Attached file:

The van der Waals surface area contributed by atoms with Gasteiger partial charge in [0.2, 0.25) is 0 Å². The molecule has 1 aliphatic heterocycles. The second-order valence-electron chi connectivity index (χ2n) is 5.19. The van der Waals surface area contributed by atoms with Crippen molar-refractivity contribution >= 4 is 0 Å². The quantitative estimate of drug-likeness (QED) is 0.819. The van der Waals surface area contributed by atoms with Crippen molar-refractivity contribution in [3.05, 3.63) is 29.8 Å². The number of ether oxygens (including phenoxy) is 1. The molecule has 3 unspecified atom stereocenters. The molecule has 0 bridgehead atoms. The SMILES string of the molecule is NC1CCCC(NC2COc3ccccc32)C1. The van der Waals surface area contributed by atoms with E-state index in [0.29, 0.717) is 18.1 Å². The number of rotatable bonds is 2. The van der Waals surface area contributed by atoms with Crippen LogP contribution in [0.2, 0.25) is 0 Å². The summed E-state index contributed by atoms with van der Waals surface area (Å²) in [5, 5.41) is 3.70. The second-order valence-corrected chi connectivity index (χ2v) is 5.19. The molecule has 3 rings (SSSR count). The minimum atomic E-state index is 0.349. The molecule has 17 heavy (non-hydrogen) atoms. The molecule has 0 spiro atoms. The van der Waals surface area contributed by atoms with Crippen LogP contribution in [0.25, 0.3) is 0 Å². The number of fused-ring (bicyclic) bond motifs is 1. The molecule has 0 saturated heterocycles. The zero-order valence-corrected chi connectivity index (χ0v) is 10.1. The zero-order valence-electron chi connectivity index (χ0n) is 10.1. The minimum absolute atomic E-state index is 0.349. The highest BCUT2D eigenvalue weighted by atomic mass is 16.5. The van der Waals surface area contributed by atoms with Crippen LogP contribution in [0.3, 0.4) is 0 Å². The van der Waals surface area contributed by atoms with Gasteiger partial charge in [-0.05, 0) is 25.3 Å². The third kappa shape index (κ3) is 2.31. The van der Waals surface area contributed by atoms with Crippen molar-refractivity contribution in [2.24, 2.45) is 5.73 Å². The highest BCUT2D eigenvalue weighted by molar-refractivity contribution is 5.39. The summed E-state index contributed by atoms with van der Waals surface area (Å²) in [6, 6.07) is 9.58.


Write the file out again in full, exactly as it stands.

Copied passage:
The van der Waals surface area contributed by atoms with Gasteiger partial charge in [0.2, 0.25) is 0 Å². The molecule has 1 aliphatic heterocycles. The second-order valence-electron chi connectivity index (χ2n) is 5.19. The van der Waals surface area contributed by atoms with Crippen molar-refractivity contribution >= 4 is 0 Å². The quantitative estimate of drug-likeness (QED) is 0.819. The van der Waals surface area contributed by atoms with Crippen molar-refractivity contribution in [3.05, 3.63) is 29.8 Å². The number of ether oxygens (including phenoxy) is 1. The molecule has 3 unspecified atom stereocenters. The molecule has 0 bridgehead atoms. The SMILES string of the molecule is NC1CCCC(NC2COc3ccccc32)C1. The van der Waals surface area contributed by atoms with E-state index in [0.29, 0.717) is 18.1 Å². The number of rotatable bonds is 2. The van der Waals surface area contributed by atoms with Crippen LogP contribution in [0.2, 0.25) is 0 Å². The summed E-state index contributed by atoms with van der Waals surface area (Å²) in [5, 5.41) is 3.70. The second-order valence-corrected chi connectivity index (χ2v) is 5.19. The molecule has 3 rings (SSSR count). The minimum atomic E-state index is 0.349. The molecule has 17 heavy (non-hydrogen) atoms. The molecule has 0 spiro atoms. The van der Waals surface area contributed by atoms with Crippen LogP contribution in [0.25, 0.3) is 0 Å². The number of fused-ring (bicyclic) bond motifs is 1. The molecule has 0 saturated heterocycles. The zero-order valence-corrected chi connectivity index (χ0v) is 10.1. The zero-order valence-electron chi connectivity index (χ0n) is 10.1. The minimum absolute atomic E-state index is 0.349. The highest BCUT2D eigenvalue weighted by atomic mass is 16.5. The van der Waals surface area contributed by atoms with Crippen LogP contribution in [0.3, 0.4) is 0 Å². The van der Waals surface area contributed by atoms with Gasteiger partial charge in [-0.05, 0) is 25.3 Å². The third kappa shape index (κ3) is 2.31. The van der Waals surface area contributed by atoms with Crippen molar-refractivity contribution in [2.24, 2.45) is 5.73 Å². The highest BCUT2D eigenvalue weighted by molar-refractivity contribution is 5.39. The summed E-state index contributed by atoms with van der Waals surface area (Å²) in [6, 6.07) is 9.58.